Soil and Situation. Black currants succeed on a wide variety of soils and do not dislike moist conditions, provided their roots do not stand in stagnant water during winter. Flowers are produced early and are liable to be damaged by frost, so hollows which are likely to be frost traps should be avoided. Soil must be dug thoroughly; manure or compost may be incorporated at 1 cwt. to 8 sq. yd., as black currants like rather rich conditions. Lime is not essential.
Planting. This may be done at any time from late October until mid-March, provided soil is working freely. Roots. are fine and fibrous, and soil must be carefully worked round and between them. The uppermost should be just covered. Make thoroughly firm. Growth is vigorous and at least 5 ft. should be allowed between the bushes.
Forms of Training. Black currants are almost invariably grown as bushes. It is no disadvantage if these are legless, i.e. without main stems and with many shoots coming through the soil, direct from the roots. Very occasionally the plants are trained in fan formation against fences or espaliers.
Pollination. All black currants are fully self-fertile and also inter-fertile. It is therefore possible to plant one variety only or any combination of varieties and obtain good crops. Poor fertilization is common, but is due to frost or lack of insects to secure pollination, not to sterility. The trouble is known as ‘running off,’ as it is usually the end flowers of each truss that fail to set. More bees or hand fertilization with a camel-hair brush and a more sheltered position are the remedies.
Pruning. All work can be done in winter, between October and February, or, if preferred, as soon as the crop has been gathered. The object is to eliminate as much as possible of the growth that has just carried fruits without sacrificing strong young shoots on which the following year’s crops will be borne. It does not matter if these come right from the roots. After planting, all growth should be cut back to within 2 or 3 in. of soil level.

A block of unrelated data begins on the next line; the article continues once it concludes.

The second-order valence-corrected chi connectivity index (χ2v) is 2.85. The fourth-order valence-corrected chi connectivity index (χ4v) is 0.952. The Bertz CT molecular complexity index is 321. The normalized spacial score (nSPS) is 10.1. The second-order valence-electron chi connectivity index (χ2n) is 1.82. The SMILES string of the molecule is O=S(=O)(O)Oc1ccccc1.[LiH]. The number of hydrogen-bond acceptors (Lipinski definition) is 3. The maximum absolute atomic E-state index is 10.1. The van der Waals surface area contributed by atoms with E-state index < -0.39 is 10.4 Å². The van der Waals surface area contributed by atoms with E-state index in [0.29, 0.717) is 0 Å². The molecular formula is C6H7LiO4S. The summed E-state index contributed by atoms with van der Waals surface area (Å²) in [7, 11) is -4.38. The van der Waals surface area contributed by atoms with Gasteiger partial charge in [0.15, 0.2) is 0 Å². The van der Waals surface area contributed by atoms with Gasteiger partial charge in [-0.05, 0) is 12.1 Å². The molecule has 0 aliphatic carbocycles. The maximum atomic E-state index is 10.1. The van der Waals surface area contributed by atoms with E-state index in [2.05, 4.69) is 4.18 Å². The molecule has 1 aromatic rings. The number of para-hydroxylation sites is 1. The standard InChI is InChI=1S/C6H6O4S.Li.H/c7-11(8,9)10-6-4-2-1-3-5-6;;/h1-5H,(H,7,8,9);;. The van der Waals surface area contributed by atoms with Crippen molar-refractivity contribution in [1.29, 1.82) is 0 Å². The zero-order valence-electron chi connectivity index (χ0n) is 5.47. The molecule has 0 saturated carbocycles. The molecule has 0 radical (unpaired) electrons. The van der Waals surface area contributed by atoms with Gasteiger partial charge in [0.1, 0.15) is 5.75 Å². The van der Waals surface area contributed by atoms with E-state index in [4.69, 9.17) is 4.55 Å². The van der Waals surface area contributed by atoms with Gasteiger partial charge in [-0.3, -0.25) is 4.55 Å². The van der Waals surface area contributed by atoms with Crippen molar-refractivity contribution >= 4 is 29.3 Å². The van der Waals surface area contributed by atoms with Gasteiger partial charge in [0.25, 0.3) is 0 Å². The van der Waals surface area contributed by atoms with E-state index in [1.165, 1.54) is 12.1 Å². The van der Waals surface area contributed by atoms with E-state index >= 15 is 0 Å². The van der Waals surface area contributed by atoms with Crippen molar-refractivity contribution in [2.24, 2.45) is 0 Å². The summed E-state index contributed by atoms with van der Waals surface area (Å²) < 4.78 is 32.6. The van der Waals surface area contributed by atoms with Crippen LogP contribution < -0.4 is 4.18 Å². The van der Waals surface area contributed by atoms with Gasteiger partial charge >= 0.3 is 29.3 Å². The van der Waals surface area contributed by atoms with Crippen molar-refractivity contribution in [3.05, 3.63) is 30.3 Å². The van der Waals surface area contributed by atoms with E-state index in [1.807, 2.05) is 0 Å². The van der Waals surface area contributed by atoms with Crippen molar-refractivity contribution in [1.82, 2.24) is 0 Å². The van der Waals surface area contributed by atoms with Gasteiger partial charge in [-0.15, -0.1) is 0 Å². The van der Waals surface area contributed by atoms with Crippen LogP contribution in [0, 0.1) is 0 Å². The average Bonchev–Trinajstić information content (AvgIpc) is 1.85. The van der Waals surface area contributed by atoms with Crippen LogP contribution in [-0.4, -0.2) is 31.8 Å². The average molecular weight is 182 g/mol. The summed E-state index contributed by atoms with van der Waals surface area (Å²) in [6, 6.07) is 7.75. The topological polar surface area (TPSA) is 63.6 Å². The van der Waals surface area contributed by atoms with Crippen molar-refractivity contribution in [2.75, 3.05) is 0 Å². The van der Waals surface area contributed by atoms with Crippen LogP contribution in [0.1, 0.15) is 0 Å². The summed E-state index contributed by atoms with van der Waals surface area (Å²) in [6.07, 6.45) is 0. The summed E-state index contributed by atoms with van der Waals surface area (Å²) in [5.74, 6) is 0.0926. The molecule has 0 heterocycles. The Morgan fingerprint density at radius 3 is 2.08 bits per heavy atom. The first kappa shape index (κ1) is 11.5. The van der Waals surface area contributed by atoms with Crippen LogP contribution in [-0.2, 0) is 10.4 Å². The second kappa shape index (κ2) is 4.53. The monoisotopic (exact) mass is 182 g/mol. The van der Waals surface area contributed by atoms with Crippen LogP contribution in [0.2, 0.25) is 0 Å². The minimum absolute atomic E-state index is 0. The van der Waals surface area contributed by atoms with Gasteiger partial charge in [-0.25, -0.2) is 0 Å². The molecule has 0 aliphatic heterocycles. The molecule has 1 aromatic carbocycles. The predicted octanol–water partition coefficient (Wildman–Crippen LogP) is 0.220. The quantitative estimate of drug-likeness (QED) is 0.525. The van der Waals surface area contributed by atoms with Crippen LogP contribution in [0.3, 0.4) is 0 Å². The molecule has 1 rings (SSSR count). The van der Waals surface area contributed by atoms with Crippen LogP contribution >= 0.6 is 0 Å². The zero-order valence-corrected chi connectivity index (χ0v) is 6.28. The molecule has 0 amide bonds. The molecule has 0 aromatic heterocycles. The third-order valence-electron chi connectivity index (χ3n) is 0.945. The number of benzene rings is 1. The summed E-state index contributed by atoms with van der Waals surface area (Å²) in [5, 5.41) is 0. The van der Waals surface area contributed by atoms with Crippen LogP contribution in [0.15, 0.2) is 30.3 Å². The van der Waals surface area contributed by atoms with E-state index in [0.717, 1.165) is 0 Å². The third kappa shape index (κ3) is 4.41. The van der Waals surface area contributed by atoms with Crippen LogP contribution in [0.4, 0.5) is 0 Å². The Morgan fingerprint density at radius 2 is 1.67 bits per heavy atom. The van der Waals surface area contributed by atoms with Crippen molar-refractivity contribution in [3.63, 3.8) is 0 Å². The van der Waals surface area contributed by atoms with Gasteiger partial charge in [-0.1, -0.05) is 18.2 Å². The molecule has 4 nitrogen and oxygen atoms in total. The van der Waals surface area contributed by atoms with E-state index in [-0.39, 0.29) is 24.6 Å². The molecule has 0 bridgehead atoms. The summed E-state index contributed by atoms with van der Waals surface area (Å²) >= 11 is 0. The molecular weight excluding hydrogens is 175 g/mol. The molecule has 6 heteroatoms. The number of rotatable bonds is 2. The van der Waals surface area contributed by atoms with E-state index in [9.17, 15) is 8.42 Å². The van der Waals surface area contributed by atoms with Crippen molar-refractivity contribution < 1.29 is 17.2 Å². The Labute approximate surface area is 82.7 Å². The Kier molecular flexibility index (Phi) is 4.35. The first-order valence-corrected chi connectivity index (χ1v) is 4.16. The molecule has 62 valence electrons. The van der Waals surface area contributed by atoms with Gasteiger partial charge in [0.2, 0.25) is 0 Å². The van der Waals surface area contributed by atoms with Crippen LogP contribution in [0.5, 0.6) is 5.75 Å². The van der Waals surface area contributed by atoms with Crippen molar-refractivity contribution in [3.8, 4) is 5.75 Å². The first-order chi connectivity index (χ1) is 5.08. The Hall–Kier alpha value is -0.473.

Picking. Where fruits are required for home use only, it often pays to pick individual berries, as those nearest to the stem ripen before those at the tips of the truss. For exhibition, fruits must be shown on the truss, and so these are picked whole when all berries are black, but before the biggest start to split. Storing is impracticable, but black currants bottle excellently.
Routine Feeding. Mulch each March with well-rotted dung or compost at 1 cwt. to 8-12 sq. yd. Give sulphate of potash at oz. per sq. yd. each October. If dung is not available, substitute nitrate of soda, Nitro-chalk, or sulphate of ammonia at 2 oz. per sq. yd., and follow with a mulch of grass clippings.
Routine Pest Control. Usually unnecessary, as foes are dealt with as noted. If big bud mite is troublesome, spray in March with lime sulphur at twice normal winter strength. The ideal time for application is when the most forward leaves are an inch across. Examine bushes each July for reversion and burn any affected.
Propagation. By cuttings taken during October and November. Cuttings are from 8 to 15 in. in length and prepared from well-ripened growths of the current year’s formation. Trim each immediately below a joint and insert firmly 4 in. deep in any well-drained soil and reasonably sheltered position. Cuttings should be 6 in. apart in rows 18 in. apart. Transplant to permanent positions after one year’s growth.
Varieties of Black Currant. Amos Black, Aug.; Baldwin, Aug.—Sept.; Blacksmith (Tinker), Aug.; Boskoop Giant, June—July; Daniel’s September, Aug.; Davison’s Eight, Aug.; Goliath (Victoria, Edina), Aug.; Laxtons Giant, July ; Mendip Cross, July; Seabrook’s Black, Aug.; Wellington XXX, Aug.; Westwick Choice, July—Aug.; Worcesterberry is an American hybrid and is grown like a gooseberry.
(The months are those in which the variety normally ripens.)